Utility of Blood Cultures in Pneumonia.
Am J Med. 2019 Apr 12;:
Authors: Zhang D, Yang D, Makam AN
INTRODUCTION: Blood cultures are of limited utility in non-severe community-acquired pneumonia, though routinely recommended for severe community-acquired pneumonia or healthcare-associated pneumonia, due to perceived greater bacteremia risk, particularly with multidrug resistant organisms. The utility of this practice is unknown.
METHODS: In this observational cohort study, we abstracted data from medical records for consecutive hospitalizations for pneumonia by adults to an academic medical center from 2014 to 2015. The primary outcomes included bacteremia, multidrug resistant organism bacteremia, and appropriate management changes attributed to culture results, stratified by pneumonia classification (non-severe community-acquired pneumonia, severe community-acquired pneumonia, or healthcare-associated pneumonia) and likelihood the bacteremia was due to pneumonia versus another infection. We assessed the diagnostic test performance of ≥1 guideline-defined risk factors for bacteremia in non-severe community-acquired pneumonia, for whom cultures are routinely recommended.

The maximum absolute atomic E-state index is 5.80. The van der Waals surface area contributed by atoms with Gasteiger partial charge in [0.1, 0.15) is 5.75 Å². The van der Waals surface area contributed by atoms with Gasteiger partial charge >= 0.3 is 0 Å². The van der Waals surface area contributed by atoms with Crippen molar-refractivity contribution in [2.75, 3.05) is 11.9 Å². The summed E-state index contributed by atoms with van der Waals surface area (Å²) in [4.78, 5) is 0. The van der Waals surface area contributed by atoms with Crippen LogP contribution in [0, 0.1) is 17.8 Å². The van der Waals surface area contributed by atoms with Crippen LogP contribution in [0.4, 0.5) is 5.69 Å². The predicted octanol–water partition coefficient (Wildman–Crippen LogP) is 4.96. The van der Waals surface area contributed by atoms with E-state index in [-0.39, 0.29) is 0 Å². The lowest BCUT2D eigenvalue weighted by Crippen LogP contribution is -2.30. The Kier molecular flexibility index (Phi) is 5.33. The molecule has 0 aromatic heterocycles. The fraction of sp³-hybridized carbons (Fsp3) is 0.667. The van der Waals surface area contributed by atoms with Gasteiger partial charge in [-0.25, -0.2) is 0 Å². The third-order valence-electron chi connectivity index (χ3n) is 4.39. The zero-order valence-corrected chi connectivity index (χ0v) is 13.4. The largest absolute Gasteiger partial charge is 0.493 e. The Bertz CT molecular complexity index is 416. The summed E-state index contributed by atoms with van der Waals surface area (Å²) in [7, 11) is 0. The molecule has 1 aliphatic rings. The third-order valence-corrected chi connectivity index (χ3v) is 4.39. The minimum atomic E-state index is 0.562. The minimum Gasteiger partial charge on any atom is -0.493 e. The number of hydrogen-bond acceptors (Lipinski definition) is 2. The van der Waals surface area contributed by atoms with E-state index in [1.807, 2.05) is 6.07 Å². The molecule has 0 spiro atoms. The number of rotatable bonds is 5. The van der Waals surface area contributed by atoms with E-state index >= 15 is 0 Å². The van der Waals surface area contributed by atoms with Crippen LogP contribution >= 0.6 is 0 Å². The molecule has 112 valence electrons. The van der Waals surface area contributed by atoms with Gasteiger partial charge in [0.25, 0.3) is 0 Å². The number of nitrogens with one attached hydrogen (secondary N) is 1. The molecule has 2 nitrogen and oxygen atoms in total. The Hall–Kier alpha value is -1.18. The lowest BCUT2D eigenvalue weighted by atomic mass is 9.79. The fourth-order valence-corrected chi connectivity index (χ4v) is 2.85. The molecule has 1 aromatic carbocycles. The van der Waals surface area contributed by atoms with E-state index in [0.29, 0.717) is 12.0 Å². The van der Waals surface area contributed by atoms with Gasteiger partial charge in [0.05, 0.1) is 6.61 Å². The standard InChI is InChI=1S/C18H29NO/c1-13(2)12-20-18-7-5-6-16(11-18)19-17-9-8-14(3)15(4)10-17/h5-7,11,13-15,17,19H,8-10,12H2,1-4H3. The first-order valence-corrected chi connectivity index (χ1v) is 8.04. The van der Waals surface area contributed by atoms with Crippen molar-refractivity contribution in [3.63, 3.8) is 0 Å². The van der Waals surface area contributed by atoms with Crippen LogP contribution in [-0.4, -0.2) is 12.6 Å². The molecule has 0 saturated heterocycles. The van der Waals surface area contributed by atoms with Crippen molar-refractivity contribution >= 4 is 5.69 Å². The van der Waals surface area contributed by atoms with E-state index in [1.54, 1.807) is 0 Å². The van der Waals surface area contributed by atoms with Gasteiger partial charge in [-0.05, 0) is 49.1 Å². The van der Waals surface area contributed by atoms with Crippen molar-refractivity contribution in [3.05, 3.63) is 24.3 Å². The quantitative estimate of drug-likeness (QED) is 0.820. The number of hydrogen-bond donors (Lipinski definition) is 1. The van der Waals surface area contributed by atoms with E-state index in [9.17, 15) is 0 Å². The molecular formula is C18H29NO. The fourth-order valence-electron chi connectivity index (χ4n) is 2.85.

RESULTS: Of 456 pneumonia hospitalizations, 30 (6.6%) had bacteremia, with a greater incidence in severe community-acquired pneumonia (14.7%) than non-severe community-acquired pneumonia (7.8%) and healthcare-associated pneumonia (6.6%; p=0.12). Seventeen bacteremia cases were likely due to pneumonia (3.7%). Only 2 (0.4%) had multidrug resistant organisms (both healthcare-associated pneumonia), 1 of whom was due to pneumonia. Appropriate management changes occurred in 8 cases (1.8%; 7 de-escalation and 1 escalation of antibiotics); only 1 with bacteremia likely due to pneumonia (de-escalation). The one case of appropriate antibiotic escalation occurred in a patient with vancomycin-resistant enterococcus unrelated to pneumonia. Having ≥1 guideline-defined risk factors did not identify bacteremia in non-severe community-acquired pneumonia (positive likelihood ratio, 1.10, 95% CI, 0.61-1.99).
CONCLUSION: Routine blood cultures in pneumonia have extremely low yield and utility irrespective of severity and risk.
PMID: 30986394 [PubMed - as supplied by publisher]